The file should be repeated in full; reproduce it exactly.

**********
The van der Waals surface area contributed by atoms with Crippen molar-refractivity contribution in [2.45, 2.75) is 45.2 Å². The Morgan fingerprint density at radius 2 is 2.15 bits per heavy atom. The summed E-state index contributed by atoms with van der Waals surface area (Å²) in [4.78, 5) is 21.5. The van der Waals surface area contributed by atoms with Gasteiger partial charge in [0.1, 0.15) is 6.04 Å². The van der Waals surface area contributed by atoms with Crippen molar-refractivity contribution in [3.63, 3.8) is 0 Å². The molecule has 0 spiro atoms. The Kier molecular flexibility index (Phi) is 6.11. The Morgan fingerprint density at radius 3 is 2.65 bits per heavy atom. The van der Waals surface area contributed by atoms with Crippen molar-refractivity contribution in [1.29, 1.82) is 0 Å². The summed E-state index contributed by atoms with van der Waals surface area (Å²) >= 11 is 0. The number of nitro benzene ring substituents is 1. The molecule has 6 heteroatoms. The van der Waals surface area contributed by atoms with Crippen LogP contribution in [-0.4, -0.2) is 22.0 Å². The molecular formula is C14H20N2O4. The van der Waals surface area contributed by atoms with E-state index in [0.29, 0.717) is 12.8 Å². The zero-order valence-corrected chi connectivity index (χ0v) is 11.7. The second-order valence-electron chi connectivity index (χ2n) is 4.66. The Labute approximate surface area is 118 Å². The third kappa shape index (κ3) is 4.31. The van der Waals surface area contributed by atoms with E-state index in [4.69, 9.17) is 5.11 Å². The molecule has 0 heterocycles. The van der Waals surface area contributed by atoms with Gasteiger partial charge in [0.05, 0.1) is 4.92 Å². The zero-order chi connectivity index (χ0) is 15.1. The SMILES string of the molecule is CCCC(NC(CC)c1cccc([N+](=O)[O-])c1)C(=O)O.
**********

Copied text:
The van der Waals surface area contributed by atoms with Crippen molar-refractivity contribution in [2.45, 2.75) is 45.2 Å². The Morgan fingerprint density at radius 2 is 2.15 bits per heavy atom. The summed E-state index contributed by atoms with van der Waals surface area (Å²) in [4.78, 5) is 21.5. The van der Waals surface area contributed by atoms with Gasteiger partial charge in [0.1, 0.15) is 6.04 Å². The van der Waals surface area contributed by atoms with Crippen molar-refractivity contribution in [3.63, 3.8) is 0 Å². The molecule has 0 spiro atoms. The Kier molecular flexibility index (Phi) is 6.11. The Morgan fingerprint density at radius 3 is 2.65 bits per heavy atom. The van der Waals surface area contributed by atoms with Crippen molar-refractivity contribution in [1.29, 1.82) is 0 Å². The summed E-state index contributed by atoms with van der Waals surface area (Å²) >= 11 is 0. The number of nitro benzene ring substituents is 1. The molecule has 6 heteroatoms. The van der Waals surface area contributed by atoms with Crippen LogP contribution in [-0.4, -0.2) is 22.0 Å². The molecular formula is C14H20N2O4. The van der Waals surface area contributed by atoms with E-state index in [0.29, 0.717) is 12.8 Å². The zero-order valence-corrected chi connectivity index (χ0v) is 11.7. The second-order valence-electron chi connectivity index (χ2n) is 4.66. The Labute approximate surface area is 118 Å². The third kappa shape index (κ3) is 4.31. The van der Waals surface area contributed by atoms with E-state index in [4.69, 9.17) is 5.11 Å². The molecule has 0 heterocycles. The van der Waals surface area contributed by atoms with Gasteiger partial charge in [0.05, 0.1) is 4.92 Å². The zero-order chi connectivity index (χ0) is 15.1. The SMILES string of the molecule is CCCC(NC(CC)c1cccc([N+](=O)[O-])c1)C(=O)O.